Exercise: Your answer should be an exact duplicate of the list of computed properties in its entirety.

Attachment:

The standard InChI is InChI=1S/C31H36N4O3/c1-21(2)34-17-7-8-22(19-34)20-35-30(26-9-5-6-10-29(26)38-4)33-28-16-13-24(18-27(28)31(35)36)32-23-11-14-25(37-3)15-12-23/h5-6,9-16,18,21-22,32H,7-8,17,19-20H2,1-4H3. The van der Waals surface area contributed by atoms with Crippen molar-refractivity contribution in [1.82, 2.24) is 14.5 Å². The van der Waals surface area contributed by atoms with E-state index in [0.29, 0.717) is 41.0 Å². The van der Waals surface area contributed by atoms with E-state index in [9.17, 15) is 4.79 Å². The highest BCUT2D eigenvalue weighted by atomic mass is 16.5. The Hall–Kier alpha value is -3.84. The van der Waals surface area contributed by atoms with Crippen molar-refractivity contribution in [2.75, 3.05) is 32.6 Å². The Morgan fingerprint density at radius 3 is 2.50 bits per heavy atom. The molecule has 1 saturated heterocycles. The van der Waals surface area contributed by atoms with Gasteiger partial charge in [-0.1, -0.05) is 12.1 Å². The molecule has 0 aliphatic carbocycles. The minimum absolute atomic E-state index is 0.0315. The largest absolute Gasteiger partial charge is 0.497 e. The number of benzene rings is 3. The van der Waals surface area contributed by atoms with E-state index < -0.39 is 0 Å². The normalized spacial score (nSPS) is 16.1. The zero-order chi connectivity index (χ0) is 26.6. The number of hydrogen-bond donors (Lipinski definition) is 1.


The standard InChI is InChI=1S/C31H36N4O3/c1-21(2)34-17-7-8-22(19-34)20-35-30(26-9-5-6-10-29(26)38-4)33-28-16-13-24(18-27(28)31(35)36)32-23-11-14-25(37-3)15-12-23/h5-6,9-16,18,21-22,32H,7-8,17,19-20H2,1-4H3. The van der Waals surface area contributed by atoms with Crippen molar-refractivity contribution in [1.82, 2.24) is 14.5 Å². The van der Waals surface area contributed by atoms with E-state index in [0.29, 0.717) is 41.0 Å². The van der Waals surface area contributed by atoms with E-state index in [9.17, 15) is 4.79 Å². The highest BCUT2D eigenvalue weighted by atomic mass is 16.5. The Hall–Kier alpha value is -3.84. The van der Waals surface area contributed by atoms with Crippen molar-refractivity contribution in [2.75, 3.05) is 32.6 Å². The Morgan fingerprint density at radius 3 is 2.50 bits per heavy atom. The molecule has 1 saturated heterocycles. The van der Waals surface area contributed by atoms with Gasteiger partial charge in [-0.1, -0.05) is 12.1 Å². The molecule has 0 aliphatic carbocycles. The minimum absolute atomic E-state index is 0.0315. The largest absolute Gasteiger partial charge is 0.497 e. The number of benzene rings is 3. The van der Waals surface area contributed by atoms with E-state index < -0.39 is 0 Å². The normalized spacial score (nSPS) is 16.1. The zero-order chi connectivity index (χ0) is 26.6. The number of hydrogen-bond donors (Lipinski definition) is 1.